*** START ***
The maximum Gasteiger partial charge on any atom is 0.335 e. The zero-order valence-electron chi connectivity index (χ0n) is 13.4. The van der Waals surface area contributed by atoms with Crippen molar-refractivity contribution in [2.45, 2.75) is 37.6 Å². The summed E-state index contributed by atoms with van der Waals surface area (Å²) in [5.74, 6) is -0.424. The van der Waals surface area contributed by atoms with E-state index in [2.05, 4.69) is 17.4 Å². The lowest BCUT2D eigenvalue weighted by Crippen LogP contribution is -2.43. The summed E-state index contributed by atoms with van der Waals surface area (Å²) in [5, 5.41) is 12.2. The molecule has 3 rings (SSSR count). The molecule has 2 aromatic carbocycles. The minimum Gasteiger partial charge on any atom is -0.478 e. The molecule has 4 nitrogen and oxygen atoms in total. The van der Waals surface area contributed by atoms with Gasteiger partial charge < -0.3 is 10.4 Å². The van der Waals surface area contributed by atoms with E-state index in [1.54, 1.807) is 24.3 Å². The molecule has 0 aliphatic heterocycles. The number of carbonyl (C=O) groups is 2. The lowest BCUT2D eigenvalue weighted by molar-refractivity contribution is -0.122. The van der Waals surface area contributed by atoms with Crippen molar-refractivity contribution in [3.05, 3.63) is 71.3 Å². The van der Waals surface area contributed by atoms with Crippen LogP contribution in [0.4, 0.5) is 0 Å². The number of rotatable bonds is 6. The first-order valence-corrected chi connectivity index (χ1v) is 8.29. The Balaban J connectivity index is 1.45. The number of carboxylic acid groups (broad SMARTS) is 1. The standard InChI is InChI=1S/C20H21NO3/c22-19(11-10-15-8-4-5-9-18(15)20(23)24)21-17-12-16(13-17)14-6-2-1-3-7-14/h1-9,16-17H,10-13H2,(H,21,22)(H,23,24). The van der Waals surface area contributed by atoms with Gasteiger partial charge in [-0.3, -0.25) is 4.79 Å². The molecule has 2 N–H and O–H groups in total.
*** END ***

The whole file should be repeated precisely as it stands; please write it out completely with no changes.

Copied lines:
The maximum Gasteiger partial charge on any atom is 0.335 e. The zero-order valence-electron chi connectivity index (χ0n) is 13.4. The van der Waals surface area contributed by atoms with Crippen molar-refractivity contribution in [2.45, 2.75) is 37.6 Å². The summed E-state index contributed by atoms with van der Waals surface area (Å²) in [5.74, 6) is -0.424. The van der Waals surface area contributed by atoms with E-state index in [2.05, 4.69) is 17.4 Å². The lowest BCUT2D eigenvalue weighted by Crippen LogP contribution is -2.43. The summed E-state index contributed by atoms with van der Waals surface area (Å²) in [5, 5.41) is 12.2. The molecule has 3 rings (SSSR count). The molecule has 2 aromatic carbocycles. The minimum Gasteiger partial charge on any atom is -0.478 e. The molecule has 4 nitrogen and oxygen atoms in total. The van der Waals surface area contributed by atoms with Gasteiger partial charge < -0.3 is 10.4 Å². The van der Waals surface area contributed by atoms with E-state index in [1.54, 1.807) is 24.3 Å². The molecule has 0 aliphatic heterocycles. The number of carbonyl (C=O) groups is 2. The lowest BCUT2D eigenvalue weighted by molar-refractivity contribution is -0.122. The van der Waals surface area contributed by atoms with Crippen molar-refractivity contribution in [3.05, 3.63) is 71.3 Å². The van der Waals surface area contributed by atoms with Crippen LogP contribution in [0.4, 0.5) is 0 Å². The number of rotatable bonds is 6. The first-order valence-corrected chi connectivity index (χ1v) is 8.29. The Balaban J connectivity index is 1.45. The number of carboxylic acid groups (broad SMARTS) is 1. The standard InChI is InChI=1S/C20H21NO3/c22-19(11-10-15-8-4-5-9-18(15)20(23)24)21-17-12-16(13-17)14-6-2-1-3-7-14/h1-9,16-17H,10-13H2,(H,21,22)(H,23,24). The van der Waals surface area contributed by atoms with Gasteiger partial charge in [-0.3, -0.25) is 4.79 Å². The molecule has 2 N–H and O–H groups in total.